Sexual orientation did not play a part in her dispute with her ex-husband, well-known Clearwater artist Gareth Whitehurst and, citing her children's privacy and sensitivities, she declines to discuss the case on the record.
"It isn't just lesbians," she said. "I'm seeing a lot of sexism and reverse sexism in a system people used to see loaded in favor of the mother. I'm seeing women lose custody because they smoke, because they are in mixed-race relationships, one because she had a sister who was a lesbian watch her child while she was at work, other working mothers because they had to leave their children with professional day care. It's just wrong."
And, she points out, the Small song is not an anthem for gay rights, but rather a celebration of humanity and love in all of its forms.
Whitehurst is well known to local audiences for an unbelievably eclectic repertoire combined with expertise in playing many instruments.
She began training as a classical pianist at 3. She also frequently accompanies herself on a harp, guitar, lap and hammered dulcimers, a psaltry, autoharp, penny whistle and several percussion instruments.
She has a bachelor's degree in ethnomusicology from Oakland University in Rochester, Minn., and a master's in music theory from the University of South Florida.
A Methodist turned Unitarian Universalist, she not only serves as a vocalist and musician at her own church in Clearwater, but performs at Spiritu Santo Catholic Church in Safety Harbor and serves as cantor at Congregation B'nai Emmunah synagogue in Tarpon Springs.
Her most recent release, the multilingual and multicultural Songs of the Broadloom, was released in 1994. Like her other releases, it was recorded and mixed by Dade City engineer Bill Dudley, who has a statewide reputation in the field. It includes folk music as diverse as the Romanian Joc din Bihor and the Serbian Niska Banja and Will McLean's Florida Sand.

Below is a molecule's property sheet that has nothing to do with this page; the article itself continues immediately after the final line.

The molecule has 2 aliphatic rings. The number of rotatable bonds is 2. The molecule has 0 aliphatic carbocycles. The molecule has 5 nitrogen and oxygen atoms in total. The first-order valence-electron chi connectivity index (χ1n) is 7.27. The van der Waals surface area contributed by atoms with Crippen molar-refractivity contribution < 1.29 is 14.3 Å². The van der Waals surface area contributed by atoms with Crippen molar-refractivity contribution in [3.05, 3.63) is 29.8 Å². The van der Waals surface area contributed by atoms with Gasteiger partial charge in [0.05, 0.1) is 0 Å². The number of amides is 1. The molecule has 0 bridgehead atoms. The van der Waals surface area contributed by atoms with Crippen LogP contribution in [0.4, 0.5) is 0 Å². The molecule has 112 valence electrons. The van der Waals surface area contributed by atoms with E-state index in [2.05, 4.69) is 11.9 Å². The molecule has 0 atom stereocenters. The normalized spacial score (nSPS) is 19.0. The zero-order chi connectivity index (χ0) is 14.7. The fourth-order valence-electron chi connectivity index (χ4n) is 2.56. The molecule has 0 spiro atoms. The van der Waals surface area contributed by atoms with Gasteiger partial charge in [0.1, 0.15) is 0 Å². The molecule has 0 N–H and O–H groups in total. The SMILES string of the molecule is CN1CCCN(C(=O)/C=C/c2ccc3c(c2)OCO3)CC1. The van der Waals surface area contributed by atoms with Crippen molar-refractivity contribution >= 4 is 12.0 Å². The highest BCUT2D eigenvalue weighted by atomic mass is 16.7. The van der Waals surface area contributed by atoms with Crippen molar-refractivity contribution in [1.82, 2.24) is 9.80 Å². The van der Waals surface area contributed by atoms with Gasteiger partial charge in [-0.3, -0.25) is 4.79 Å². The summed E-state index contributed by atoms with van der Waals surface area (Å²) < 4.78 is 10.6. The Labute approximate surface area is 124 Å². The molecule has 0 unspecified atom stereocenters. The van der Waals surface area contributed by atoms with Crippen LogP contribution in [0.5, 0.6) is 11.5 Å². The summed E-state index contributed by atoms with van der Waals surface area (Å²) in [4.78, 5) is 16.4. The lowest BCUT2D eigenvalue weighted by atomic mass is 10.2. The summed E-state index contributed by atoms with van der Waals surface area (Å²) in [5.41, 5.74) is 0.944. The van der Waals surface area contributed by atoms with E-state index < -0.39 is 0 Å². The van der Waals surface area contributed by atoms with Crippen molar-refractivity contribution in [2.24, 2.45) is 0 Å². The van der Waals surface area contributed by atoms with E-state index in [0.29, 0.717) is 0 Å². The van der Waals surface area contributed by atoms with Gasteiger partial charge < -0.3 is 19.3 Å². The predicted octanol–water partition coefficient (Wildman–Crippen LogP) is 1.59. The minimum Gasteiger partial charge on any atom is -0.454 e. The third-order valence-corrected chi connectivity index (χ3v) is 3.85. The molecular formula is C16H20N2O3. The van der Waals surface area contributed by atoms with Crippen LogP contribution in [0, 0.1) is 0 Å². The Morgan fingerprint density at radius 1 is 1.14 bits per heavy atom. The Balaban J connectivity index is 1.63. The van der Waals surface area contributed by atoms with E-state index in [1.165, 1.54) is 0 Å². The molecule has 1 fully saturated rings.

She also plays at a variety of arts and civic events throughout the state, and her recent re-entry into the White Springs Florida Folk Festival saw her rise from a one-time status working as a volunteer cleaning toilets in the musicians' campground to performing on that event's Marble and Amphitheater stages.
She is one of the few performing folk musicians in Florida who rely solely on their music as a source of income. "You have to stay very busy playing a lot of places for a lot of people to do that," she said.
And there is more to come.
Whitehurst's earlier works contain a smattering of self-written songs, but she plans to change that with a work in progress planned for release late this year or early next year. Songs of Myself, the working title, will feature 16 original songs on subjects such as town characters, children, the end of relationships and, yes, child custody.
One of those songs, a sort of 1990s version of the traditional Grandma's Featherbed is titled Grandma's Waterbed and breaks _ yet again _ new ground for music heard in folk circles in the Sunshine State in ways best not spoiled for prospective listeners.
"I definitely see Songs of Myself as a turning point in my life and in my career," Whitehurst said, "but that's no reason not to have a little fun while I'm at it."
Bonnie Whitehurst in concert
Bonnie Whitehurst will appear at 7:30 p.m. Aug. 24 at the Village Garden Coffee House, 37836 Meridian Ave., Dade City. Cover $7. Reservations required. Call (352) 567-1877. Whitehurst will also appear at 8 p.m. Oct. 19 at the Studio Art Center, 114 NE Fifth St., Crystal River. Call (352) 795-2289. Tickets $5.